I came across this quote by C.S. Lewis some time ago and have been mulling over what it might mean for an educator to take this to heart. Certainly Lewis’ point applies to teachers of any sort, but what would it mean specifically for a theological educator?
It often happens that two schoolboys can solve difficulties in their work for one another better than a master can. When you took the problem to a master, as we all remember, he was very likely to explain what you understood already, to add a great deal of information which you didn’t want, and say nothing at all about the thing that was puzzling you. I have watched this from both sides of the net; for when, as a teacher myself, I have tried to answer questions brought to me by my pupils, I have sometimes, after a minute, seen that expression settle down on their faces which assured me that they were suffering exactly the same frustration which I had suffered from my own teachers. The fellow-pupil can help more than the master because he knows less. The difficulty we want to explain is one he has recently met. The expert met it so long ago that he has forgotten. He sees the whole subject, by now, in such a different light that he cannot conceive what is really troubling the pupil; he sees a dozen other difficulties which ought to be troubling him but aren’t (Reflections on the Psalms [Harcourt, Brace & World: New York, 1958], 1-2).
At the very least, Lewis reminds us that good educators model honest inquiry. Fear must not dissuade us from asking tough, uncomfortable questions. This applies not only in preparation for courses, but in the presence of students as well. Nothing is more corrosive to cultivating a love of learning than giving the impression that you have it all figured out—you don’t, and you know it.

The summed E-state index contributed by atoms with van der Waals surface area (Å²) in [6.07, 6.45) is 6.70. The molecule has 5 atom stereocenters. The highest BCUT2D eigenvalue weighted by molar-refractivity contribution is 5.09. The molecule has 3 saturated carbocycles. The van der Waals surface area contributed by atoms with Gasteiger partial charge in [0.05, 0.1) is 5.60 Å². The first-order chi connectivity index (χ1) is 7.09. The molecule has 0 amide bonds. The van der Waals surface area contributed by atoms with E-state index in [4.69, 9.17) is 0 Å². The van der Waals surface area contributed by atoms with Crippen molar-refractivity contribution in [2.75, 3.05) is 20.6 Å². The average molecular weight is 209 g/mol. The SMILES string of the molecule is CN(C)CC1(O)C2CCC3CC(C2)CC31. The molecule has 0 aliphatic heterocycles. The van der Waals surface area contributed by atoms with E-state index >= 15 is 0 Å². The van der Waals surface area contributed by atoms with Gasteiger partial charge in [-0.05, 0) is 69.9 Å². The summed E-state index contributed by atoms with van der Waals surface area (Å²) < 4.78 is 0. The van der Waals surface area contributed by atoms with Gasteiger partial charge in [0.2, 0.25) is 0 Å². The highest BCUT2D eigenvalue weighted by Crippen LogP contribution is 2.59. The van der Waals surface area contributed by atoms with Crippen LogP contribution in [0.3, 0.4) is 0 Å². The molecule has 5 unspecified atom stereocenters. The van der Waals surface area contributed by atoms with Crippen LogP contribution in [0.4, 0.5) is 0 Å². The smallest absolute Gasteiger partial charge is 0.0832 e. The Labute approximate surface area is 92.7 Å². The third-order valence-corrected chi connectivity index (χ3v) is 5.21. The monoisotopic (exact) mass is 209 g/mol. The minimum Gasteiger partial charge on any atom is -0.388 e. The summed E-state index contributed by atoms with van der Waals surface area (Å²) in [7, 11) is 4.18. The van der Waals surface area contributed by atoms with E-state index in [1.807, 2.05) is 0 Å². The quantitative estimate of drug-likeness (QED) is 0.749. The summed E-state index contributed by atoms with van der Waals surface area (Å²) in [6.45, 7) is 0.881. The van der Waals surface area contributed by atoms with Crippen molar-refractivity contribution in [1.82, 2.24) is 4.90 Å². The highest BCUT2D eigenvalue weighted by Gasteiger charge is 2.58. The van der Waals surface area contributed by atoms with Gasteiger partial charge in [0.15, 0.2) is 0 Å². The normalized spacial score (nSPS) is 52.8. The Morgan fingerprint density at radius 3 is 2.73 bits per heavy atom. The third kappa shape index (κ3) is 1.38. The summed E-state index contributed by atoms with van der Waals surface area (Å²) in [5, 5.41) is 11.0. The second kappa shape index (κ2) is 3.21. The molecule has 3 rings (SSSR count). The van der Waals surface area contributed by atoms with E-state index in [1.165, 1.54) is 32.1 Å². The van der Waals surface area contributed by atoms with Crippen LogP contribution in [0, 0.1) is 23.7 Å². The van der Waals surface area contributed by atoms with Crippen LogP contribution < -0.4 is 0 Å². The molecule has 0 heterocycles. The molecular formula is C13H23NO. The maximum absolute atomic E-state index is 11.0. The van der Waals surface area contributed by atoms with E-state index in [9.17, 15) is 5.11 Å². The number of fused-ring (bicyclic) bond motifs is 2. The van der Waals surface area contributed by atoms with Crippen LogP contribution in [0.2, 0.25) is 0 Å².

But there is more going on here. Lewis pulls out into the open—without naming it—an elusive skill of good educators. It is hard to put your finger on it, but you know it when you see it or when you experience it in the classroom. I don’t know what else to call it but empathy. Good educators empathize with their students’ struggle to learn; they enter into their labor with them, and in doing so they come to understand the students’ questions from their perspective. They come to feel again the tension of it, and are then able to address it.
For the theological educator I think this boils down to loving students. To empathize with them is to enter into the struggle of their unknowing; I struggle out of my supposed knowing and enter into their place. I suffer the cost of pushing back into those questions that are long-settled in my mind, and this is costly. I would go so far as saying that for the theological educator, empathizing with students is a form of embodying the love of Christ. In me, I hope they see something of Christ’s willingness to suffer the cost of entering into our place as finite, human, unknowing, creatures.
Said differently: for a Christian, theological educator the doctrine of Christ should have a pedagogical function, shaping one’s philosophy of education at a more fundamental, basic level than general theories about teaching, learning, and higher education.